The bush around the Mia Mia is very quiet at present with bird numbers lower than I can recall since the Millennium drought.
Nonetheless there is plenty to see if you take your time and stay alert.
Jacky Winter, Mia Mia Road, 14th February 2018
aka Jacky Lizard
I was intrigued by this Golden Orb-Weaver, attended by two males … I hadn’t realised that this occurred until today!
The highlight was bumping into a couple of researchers from Monash University on my way home. They had just caught an already banded Eastern Yellow Robin as part of ongoing studies into the genetics and biology of this beautiful woodland bird.
Eastern Yellow Robin … a recapture about to be released
Swamp Wallabies are one of the most striking inhabitants of our local bush.
Their scientific name Wallabia bicolor is a reference to the distinct colour contrast between the coat, usually dark-brown to black and the chest which is much lighter and often rufous orange. Most individuals have a white creek stripe and a white tip to the tail. This one looks as though it has just enjoyed a dip in a bush pool prior to my arrival. I’ve seen Swamp Wallabies almost submerge themselves in water during hot weather.
Swamp Wallaby, Mia Mia Track, 10th February 2018
Bush dam in the Mia Mia
The heat at this time of year produces some amazing bushland effects, especially with the bark on our local Yellow Gums. During a run of very hot days long strips of bark, grey-blue on the outside and orange on the inside, peel away to reveal the classic ‘look’ of the Yellow Gum aka White Ironbark. The accumulation of bark on the forest floor is a key driver of the ecology of this landscape – Yellow-footed Antechinus are one of the animals to profit and not surprisingly are abundant where there is good cover of fallen bark.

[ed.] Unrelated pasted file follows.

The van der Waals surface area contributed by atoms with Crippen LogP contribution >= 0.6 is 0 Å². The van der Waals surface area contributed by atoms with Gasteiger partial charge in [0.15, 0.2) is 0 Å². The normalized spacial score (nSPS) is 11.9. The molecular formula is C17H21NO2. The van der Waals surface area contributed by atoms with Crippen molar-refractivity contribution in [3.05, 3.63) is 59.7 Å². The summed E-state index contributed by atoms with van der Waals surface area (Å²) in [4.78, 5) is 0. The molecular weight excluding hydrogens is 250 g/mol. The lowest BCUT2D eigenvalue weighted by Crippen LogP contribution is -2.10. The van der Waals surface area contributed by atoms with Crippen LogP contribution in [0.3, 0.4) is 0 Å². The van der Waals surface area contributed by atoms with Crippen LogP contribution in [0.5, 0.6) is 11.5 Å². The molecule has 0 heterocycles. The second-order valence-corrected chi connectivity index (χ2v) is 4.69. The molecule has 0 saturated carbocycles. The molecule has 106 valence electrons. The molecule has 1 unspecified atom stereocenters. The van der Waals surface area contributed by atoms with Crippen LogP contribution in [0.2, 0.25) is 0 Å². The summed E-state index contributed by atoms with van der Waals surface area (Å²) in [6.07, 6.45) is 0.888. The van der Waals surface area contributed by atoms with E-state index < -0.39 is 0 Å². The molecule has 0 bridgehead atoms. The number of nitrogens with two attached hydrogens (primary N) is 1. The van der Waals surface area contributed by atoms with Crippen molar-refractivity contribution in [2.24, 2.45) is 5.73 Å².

Yellow Gum, Mia Mia Track, 13th January 2018
Yellow Gum bark on the forest floor, Mia Mia Track
Yellow Gums, South German Track
Red Box … not to be outdone!
Yellow-footed Antechinus on South German Track
I don’t really need any excuse for posting another story about two of my favourite subjects, the Yellow-footed Antechinus and the Rainbow Bee-eater – so here goes.
Over the past couple of weeks I’ve been observing a pair of Rainbow Bee-eaters nesting on the edge of the Sandon State Forest. A feature of all visits to the site has been watching Yellow-footed Antechinus hunting across the surrounding terrain. At times I’ve seen four different individuals simultaneously – with one twenty metres up, running upside down along a horizontal Grey Box branch, while another scampered over my feet as I sat quietly with the camera.
On the visit recorded below I watched the reaction of the bee-eaters as an antechinus ventured near the nesting tunnel. Both adults swooped the tiny dasyurid repeatedly until it retreated to a safer distance. I have witnessed this behaviour previously and suspect a common cause of breeding failure is predation of eggs and nestlings by antechinus.
Yellow-footed Antechinus, Sandon State Forest, 4th January 2018
Rainbow Bee-eater, Sandon State Forest, 4th January 2018
The Rise and Shine never disappoints.
The highlight of this visit was family of Crested Shrike-tits, two youngsters being fed by the parents. They spent some time in secreted amongst the foliage of a Cherry Ballart which made it impossible to snap an image of the whole family.
Yellow-tufted Honeyeater, Rise and Shine, 30th December 2017
Crested Shrike-tit (juvenile)
Rufous Whistler (male)
This was my second close encounter with a European Red Fox in recent days.
I imagine the Yellow-footed Antechinus population in this gully is constantly on the lookout. A number of the tiny dasyurids were darting about until the fox arrived whereupon they all made themselves scarce.
European Red Fox, Sandon State Forest, 24th December 2017
Yellow-footed Antechinus, Sandon State Forest, 24th December 2017
In my nearly 22 years living in Palmerston St Newstead this is only the second time I have seen an Eastern Bearded Dragon here. This specimen is about half the size of the one I saw here about 5 years ago. On both occasions the animal stood its ground, flattened its body, raised its frill, and opened its mouth hoping to scare me off. I retreated to the house to get my camera and was glad it had not moved from the Fan Flower so I could get a few shots.
Eastern Bearded Dragon Pogona barbata showing that it eats Fan Flower Scaevola humilis as well as small animals. Photographed by Frances Cincotta.
Eastern Bearded Dragon at Newstead Natives Nursery 27 Dec 2017.
Has anyone else seen this species in our district?